Veteran ABC ad sales chief Mike Shaw is leaving the company — and his depature could be seen as another sign of just how difficult it’s become for networks to sell time to Madison Ave.
Shaw will step down by month’s end and take on a new role as strategic advisor to his current boss, Anne Sweeney, president of the Disney/ABC TV Group.
“I have decided to step down at this time in order to pursue a number of personal goals. I have had a great 20 years at the Walt Disney Co., with the last 10 years as ABC’s President of Sales being the highlight of my career," Shaw said in a statement released Monday. "I’ll continue in this role for the next few months to ensure a smooth transition, and then look forward to working on a number of projects for the company over the next year.”
Sweeney praised Shaw as a "visionary ad sales executive."
Shaw’s "efforts have helped reshape our industry, most recently through his championing the live-plus-seven and live-plus-C3 metrics that are now the currency of our business," she said. "While we’re sorry that he’s decided to step back from the day-to-day, we’re thrilled that he’s left us with such an amazing team and that he’ll remain involved as a strategic advisor.”
Broadcasting and Cable, which broke the news of Shaw’s exit, reported that Shaw had come to the conclusion that he’s "had enough of the tough fight that is network sales these days."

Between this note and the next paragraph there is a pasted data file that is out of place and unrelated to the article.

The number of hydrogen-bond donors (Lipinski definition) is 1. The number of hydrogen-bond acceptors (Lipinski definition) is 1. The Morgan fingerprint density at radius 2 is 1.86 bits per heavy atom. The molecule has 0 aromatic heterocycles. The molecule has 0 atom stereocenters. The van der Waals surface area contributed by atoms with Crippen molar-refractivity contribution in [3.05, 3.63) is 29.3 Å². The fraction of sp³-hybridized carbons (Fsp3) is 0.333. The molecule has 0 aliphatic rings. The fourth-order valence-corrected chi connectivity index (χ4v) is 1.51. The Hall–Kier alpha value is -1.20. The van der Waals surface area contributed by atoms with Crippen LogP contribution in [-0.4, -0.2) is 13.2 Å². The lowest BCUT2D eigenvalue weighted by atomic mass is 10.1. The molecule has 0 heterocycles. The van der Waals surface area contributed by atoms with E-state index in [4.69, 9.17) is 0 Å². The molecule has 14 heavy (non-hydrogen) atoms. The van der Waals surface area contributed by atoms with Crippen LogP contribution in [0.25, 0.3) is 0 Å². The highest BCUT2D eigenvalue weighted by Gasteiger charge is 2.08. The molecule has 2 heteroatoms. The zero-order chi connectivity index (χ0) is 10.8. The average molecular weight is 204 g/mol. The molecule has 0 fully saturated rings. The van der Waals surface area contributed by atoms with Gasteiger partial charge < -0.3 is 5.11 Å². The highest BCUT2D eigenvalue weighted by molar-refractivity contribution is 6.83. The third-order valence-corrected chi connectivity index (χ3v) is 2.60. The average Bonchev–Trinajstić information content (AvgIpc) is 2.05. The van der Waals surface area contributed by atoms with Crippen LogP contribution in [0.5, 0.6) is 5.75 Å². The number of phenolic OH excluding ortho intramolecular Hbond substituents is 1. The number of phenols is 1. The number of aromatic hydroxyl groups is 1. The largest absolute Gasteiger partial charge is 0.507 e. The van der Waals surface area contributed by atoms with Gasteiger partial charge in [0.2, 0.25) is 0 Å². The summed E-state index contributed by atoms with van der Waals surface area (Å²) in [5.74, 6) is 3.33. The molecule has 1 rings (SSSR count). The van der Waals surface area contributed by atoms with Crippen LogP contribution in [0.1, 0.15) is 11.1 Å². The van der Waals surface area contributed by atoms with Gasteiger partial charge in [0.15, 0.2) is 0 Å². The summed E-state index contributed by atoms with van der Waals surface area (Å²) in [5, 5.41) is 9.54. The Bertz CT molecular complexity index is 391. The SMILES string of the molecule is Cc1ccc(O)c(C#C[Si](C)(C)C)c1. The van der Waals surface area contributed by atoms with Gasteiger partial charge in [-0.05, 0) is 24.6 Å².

ABC said a replacement for Shaw would be named shortly. B&C said Disney may be interested in creating a new role overseeing ad sales for all of its units.
Shaw, who had served as president of sales and marketing for ABC, joined the network in 1999 and was promoted to his current post in 2000. In addition to sales and integrated marketing for ABC, he also oversaw Disney/ABC Unlimited, the cross-platform unit at Disney. He had previously worked for Disney’s syndication unit.
The old-school executive has helped ABC take advantage of its strength among young, upscale female viewers in recent years. But this year was tough, as ABC– along with other networks– pulled in less money in the upfront ad marketplace (in part because they held back more inventory for later in the season).
Nonetheless, multiple reports had ABC tying CBS for the lead in overall upfront dollars.
In an interview with TV Week earlier this year, Shaw tried to put an upbeat face on what’s been a tough marketplace for broadcasters.
“It’s no more cable’s year than it was last year,” Shaw told the magazine, which has since converted to a web-only venture. “I’m having a hard time seeing how I’m going to lose money in this marketplace.”